Google rules

11339398686_c6b3f595abOne way to judge the fame of a person is to measure how many results come back from a Google search.

Searching today, I got 182 million for Barack Obama and 116 million for Hillary Clinton.  Donald Trump topped both with 217 million, not surprising for a man who appears to believe that any publicity is good publicity.

Pope Francis garners 132 million, fewer than a president but more than a president wannabe.

Mother Teresa trails the crowd with a mere 96 million. Of course, she is the only deceased person in this group.  And she is closer to sainthood that any of the others.  (Not to deny the miracles God can work, but I’m thinking only one of the others has the slightest chance of ending up a saint.)

The church doesn’t take Google numbers into account when deciding if someone is a saint.  The process is a bit more discerning, thorough and holy.  But the people who form the Body of Christ seem to have a pretty good eye for what makes a saint; nobody is surprised by Mother Teresa.  I think over the next few months she might top Trump in the Google eternity category.

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There isn’t a zombie answer to everything

Zombies_NightoftheLivingDeadI don’t get zombies.  More to the point, I don’t get the fascination many people have with them.

I’m not even sure exactly what they are:  dead people come back to life?  Live people going dead?  People who drink too much and trip over a bucket of blood?  Brain munchers?

I hope the people who dress up like zombies realize that zombies are not real.  Really…you can’t believe everything you see on television.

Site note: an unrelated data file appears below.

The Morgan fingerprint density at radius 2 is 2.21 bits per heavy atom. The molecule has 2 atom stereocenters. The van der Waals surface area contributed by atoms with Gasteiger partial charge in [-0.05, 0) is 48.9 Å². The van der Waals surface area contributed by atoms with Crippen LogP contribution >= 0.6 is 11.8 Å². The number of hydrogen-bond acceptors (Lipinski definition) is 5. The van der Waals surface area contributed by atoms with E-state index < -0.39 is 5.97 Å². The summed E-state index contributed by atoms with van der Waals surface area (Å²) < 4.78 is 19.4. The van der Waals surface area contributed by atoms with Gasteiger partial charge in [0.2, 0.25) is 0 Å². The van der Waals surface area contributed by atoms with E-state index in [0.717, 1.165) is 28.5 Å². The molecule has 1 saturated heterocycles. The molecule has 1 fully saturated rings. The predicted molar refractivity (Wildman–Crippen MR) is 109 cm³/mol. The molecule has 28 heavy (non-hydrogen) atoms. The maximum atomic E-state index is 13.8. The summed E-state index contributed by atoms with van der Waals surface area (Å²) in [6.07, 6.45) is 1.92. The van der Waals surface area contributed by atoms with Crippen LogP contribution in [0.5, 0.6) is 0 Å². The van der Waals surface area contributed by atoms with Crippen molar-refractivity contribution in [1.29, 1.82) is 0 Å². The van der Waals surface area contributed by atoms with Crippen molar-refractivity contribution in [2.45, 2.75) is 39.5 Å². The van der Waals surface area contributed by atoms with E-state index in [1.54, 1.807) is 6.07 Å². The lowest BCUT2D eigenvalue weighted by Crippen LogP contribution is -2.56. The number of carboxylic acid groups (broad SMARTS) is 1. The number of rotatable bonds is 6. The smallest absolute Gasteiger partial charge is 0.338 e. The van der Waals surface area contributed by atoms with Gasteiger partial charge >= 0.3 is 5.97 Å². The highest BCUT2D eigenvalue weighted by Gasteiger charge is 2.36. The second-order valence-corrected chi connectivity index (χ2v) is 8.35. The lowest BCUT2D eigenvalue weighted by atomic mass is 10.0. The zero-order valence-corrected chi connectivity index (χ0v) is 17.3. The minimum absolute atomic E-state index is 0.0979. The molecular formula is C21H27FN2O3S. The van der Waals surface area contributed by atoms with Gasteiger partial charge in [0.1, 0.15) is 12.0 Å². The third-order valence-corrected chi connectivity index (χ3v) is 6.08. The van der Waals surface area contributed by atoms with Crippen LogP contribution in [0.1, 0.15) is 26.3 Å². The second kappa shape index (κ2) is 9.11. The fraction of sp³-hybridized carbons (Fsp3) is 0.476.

The zombie craze seems to have started in 1968, with George Romero’s Night of the Living Dead.  It was a low-budget film (which is easy to tell if you watch it) that became a cult classic.  That doesn’t ensure that it has any redeeming social value and to me it doesn’t.  But of course, I feel that way about many things that are wildly popular.

But zombies?

A couple days ago I saw an article about a small company that is producing a zombie nativity set.  (No, I’m not going to give you a link to the story or the company’s website; I don’t want to encourage anyone to actually buy the thing.)

My curious research into the fledgling field of zombie nativity revealed an entire American sub-culture I had missed.  You see, before there was the cute little zombie nativity set, some folks were  putting up zombie nativity scenes in their yards for (or perhaps against) Christmas.

If my mind was warped enough to think of a zombie nativity scene I certainly would actually put one up and prove to my neighbors that I’m a nut case.  And I have not seen any zombie nativities in my neighborhood.  (However, there are a couple folks who get really into Halloween decorations who might be thinking about it.)

I think Christmas should be a zombie-free zone.  I’m sure some people find a zombie nativity to be creative, funny and cutting edge.  To me, it falls somewhere between grossly offensive and just plain stupid.

It is evidence of Christianity continuing to be the only politically correct religion to ridicule.  Google images has a vast library of zombie Jesus pictures – there is one rather tepid zombie Mohammed illustration.  Taking on the Muslim religion would be more cutting edge, but not the cutting edge I’m looking for.

We’ll be putting up our nativity scene in a few days.  No zombies.  Just a holy family representing the hope of the world.